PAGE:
By Mark AndersPosted 05.07.2009 at 3:22 pm 1 Comment
The Wave Sport 54 Cx is being issued in a limited run of 50
Courtesy Wave Sport
Whitewater kayaking is virtually an aerial sport, with paddlers in freestyle competitions performing tricks like airscrew — barrel rolls above a rapid. The lighter your kayak, the higher you can go, so instead of conventional polyethylene plastic, Wave Sport turned to composite materials for its 54 Cx kayak.
Today, Amazon announced a new Kindle e-reader that has a bigger screen -- 9.7 inches diagonally -- and a bigger price tag: 489 smackeroos. So should you fork out $130 more than the last Kindle for the new version? We can't say for sure until we get to play with it for a while, but here's a preliminary guide based on the specs and our quick demo at today's press conference.
With delicious rumors circulating recently about Apple goods finally coming to the Verizon faithful, I'm on the fence now more than ever about my impending iPhone purchase. You see, I must have one and it's only a matter of time before I do. My iPod Touch is fun for playing around with apps and hopping online via WiFi, but it's no Jesusphone. I've been a Verizon prisoner customer ever since getting my first cell phone back in 2000.
By Larry OlmstedPosted 04.30.2009 at 11:55 am 1 Comment
Here are five innovations that promise to improve your aim, your grip and — hopefully — your score
1. Customize Your Club
Unbolt this driver's head with the included wrench and reset it to one of eight positions to change how far your ball breaks left or right. Slightly tilting the clubface can shift the ball up to 40 yards to the side on a long drive. To alter the ball's path further, swap weights in the head or switch to a firmer or more flexible shaft.
Getting his computer stolen was the most fun thing ever to happen to this guy, who sounds like a bit of a tech geek. Thanks to a remote-access program he'd installed, he was able to screw with the thief's head, while gathering info to help the police track the guy down.
Also in today's links: hungry badgers feed on a lawn, malnourished plants feed on human hair, and more.
Emergency response entails a widespread tactical effort by countless government agencies. Too often, citizens are left out of the loop and have to rely on mass media, cell phones, and Web sites for emergency information. Microsoft Vine is a new social networking tool, designed to help its users keep tabs on people and places. Currently in a beta test in Seattle, the service lets you enter a location and see news reports aggregated from 20,000 sources, and from the United States National Oceanic and Atmospheric Administration. You can enter people you want to track into Microsoft Vine, and then receive an e-mail, text message, or an update about them in the Vine dashboard -- which runs on Windows only. Disaster victims with Macs are out of luck.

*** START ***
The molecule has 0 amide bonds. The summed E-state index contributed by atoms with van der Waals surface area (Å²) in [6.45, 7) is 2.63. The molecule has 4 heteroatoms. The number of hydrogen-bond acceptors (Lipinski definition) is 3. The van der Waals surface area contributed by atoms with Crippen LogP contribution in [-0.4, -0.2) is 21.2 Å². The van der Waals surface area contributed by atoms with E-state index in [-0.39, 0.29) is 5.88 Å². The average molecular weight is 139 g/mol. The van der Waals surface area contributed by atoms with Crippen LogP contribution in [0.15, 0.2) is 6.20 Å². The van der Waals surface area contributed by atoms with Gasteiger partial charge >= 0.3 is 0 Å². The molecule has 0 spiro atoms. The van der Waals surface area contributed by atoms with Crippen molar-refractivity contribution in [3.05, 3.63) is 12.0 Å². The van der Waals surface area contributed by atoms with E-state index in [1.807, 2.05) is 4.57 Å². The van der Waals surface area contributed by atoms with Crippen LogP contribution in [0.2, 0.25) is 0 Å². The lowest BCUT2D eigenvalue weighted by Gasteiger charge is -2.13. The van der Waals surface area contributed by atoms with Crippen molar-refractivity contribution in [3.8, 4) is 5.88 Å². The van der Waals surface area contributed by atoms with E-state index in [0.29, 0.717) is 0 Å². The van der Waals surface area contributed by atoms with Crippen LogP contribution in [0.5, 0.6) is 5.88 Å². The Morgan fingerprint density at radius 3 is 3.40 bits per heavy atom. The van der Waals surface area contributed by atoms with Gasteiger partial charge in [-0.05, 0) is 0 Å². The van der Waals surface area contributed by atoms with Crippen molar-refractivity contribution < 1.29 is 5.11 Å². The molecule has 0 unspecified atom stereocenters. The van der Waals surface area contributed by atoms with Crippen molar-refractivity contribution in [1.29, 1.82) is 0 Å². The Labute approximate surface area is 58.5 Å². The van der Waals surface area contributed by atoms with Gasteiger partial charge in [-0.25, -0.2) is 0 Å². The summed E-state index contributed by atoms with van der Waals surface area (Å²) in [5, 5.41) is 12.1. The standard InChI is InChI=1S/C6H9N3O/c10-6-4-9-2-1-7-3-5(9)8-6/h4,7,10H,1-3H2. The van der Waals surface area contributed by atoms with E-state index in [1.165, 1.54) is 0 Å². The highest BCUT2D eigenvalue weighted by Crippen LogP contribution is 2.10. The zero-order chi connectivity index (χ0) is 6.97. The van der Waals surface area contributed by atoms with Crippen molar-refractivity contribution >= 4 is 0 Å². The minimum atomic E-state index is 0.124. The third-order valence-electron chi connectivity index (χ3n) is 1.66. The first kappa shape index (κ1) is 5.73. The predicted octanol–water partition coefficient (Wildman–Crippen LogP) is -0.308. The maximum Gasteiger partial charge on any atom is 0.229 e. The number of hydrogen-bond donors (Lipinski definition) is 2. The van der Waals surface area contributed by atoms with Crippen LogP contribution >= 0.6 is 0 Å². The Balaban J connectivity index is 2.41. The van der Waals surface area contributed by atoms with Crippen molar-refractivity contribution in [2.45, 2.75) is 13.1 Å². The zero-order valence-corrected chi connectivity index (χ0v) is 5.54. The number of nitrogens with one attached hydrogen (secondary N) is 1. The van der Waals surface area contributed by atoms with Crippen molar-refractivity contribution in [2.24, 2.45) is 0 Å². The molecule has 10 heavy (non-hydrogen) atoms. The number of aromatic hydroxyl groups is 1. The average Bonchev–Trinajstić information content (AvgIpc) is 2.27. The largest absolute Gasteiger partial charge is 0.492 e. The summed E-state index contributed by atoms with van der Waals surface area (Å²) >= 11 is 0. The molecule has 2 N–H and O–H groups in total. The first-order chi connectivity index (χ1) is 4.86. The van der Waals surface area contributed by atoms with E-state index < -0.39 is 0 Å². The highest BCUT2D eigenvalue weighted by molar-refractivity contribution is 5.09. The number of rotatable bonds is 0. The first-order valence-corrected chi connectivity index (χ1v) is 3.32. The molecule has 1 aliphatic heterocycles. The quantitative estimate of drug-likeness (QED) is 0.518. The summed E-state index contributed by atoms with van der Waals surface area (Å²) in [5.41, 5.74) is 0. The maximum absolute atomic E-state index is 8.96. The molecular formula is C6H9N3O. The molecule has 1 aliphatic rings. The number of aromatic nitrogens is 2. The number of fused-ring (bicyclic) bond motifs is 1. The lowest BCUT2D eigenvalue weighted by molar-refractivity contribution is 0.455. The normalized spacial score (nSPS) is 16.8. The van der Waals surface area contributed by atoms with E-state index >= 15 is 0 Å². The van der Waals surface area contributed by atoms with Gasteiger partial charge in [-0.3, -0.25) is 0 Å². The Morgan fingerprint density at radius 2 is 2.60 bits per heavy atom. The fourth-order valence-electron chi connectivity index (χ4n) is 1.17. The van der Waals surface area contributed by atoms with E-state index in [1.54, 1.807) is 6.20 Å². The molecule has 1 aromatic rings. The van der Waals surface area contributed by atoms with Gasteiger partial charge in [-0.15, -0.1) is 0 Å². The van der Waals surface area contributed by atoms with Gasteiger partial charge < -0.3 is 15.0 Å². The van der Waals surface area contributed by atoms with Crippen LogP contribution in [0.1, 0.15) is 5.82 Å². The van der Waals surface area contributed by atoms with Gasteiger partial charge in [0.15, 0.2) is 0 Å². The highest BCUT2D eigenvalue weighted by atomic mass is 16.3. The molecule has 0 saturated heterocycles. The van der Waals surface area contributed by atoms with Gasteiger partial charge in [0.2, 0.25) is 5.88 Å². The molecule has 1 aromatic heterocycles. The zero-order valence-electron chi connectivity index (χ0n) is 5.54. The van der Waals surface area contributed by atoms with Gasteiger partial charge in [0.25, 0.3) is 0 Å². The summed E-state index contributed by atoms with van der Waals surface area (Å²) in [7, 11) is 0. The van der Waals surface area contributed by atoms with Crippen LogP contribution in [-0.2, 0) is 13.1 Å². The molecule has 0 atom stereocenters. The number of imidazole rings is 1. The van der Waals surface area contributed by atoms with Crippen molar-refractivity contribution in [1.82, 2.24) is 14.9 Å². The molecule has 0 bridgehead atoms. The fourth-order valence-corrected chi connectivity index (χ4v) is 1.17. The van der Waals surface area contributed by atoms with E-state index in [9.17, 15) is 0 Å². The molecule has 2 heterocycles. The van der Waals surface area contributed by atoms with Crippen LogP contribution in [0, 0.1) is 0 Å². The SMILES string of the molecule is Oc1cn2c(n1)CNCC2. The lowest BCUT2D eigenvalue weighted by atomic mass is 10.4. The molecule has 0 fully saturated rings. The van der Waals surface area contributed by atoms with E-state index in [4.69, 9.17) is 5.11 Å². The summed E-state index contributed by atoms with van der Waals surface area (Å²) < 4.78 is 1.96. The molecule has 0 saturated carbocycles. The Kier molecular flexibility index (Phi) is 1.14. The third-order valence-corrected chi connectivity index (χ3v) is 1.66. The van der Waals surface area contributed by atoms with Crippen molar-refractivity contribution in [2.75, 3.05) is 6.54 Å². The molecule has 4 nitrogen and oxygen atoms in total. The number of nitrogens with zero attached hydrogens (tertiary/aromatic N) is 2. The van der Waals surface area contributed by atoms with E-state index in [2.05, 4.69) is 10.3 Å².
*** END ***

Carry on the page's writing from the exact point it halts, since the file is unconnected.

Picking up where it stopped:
A new set of chips gives super-slim cellphones the power of laptops
By Michal Lev-RamPosted 04.28.2009 at 10:36 am 4 Comments
Think of Toshiba's TG01 cellphone as the world's smallest PC. It powers 3-D games, plays high-definition movies, and smoothly runs many programs at once, a combo few other phones offer. Yet it's less than four tenths of an inch thick — 20 percent thinner than an iPhone — thanks to Qualcomm's Snapdragon system, which packs several previously separate chips into one case the size of a dime.
A holographic disc that can store 100 DVDs' worth of data and lasts a century
By Adam HadhazyPosted 04.27.2009 at 4:33 pm 17 Comments
Today, General Electric unveiled a next-generation optical storage technology that can pack as much as 20 Blu-Ray discs or a hundred DVDs' worth of data onto a single disc. The newly devised discs, which use holograms to store data in the form of bits, can hold 500 gigabytes of information, the company says.
With environmentalism being so hip and fashionable these days -- particularly on the corporate level -- every day kind of feels like Earth Day. Every other ad I see on TV is from some polluter-cum-born-again-environmentalist company touting its commitment to our planet. Every other news story concerns a company or municipality taking new measures to reduce its impact on Ma Nature. Everywhere I turn, I'm being force-fed tips on how to "green" this and how to "green" that. The message, and more specifically the word "green" itself, have become so saturated that they're practically meaningless.
My theory about the itty-bitty iPod shuffle is that Apple made it so small so that people will constantly be losing them, and buying replacements.
But besides the over-the-top portability, the new shuffle has another advantage: it can be swallowed.
Also in today's links: cute ancient creatures, a link between anorexia and autism, and more.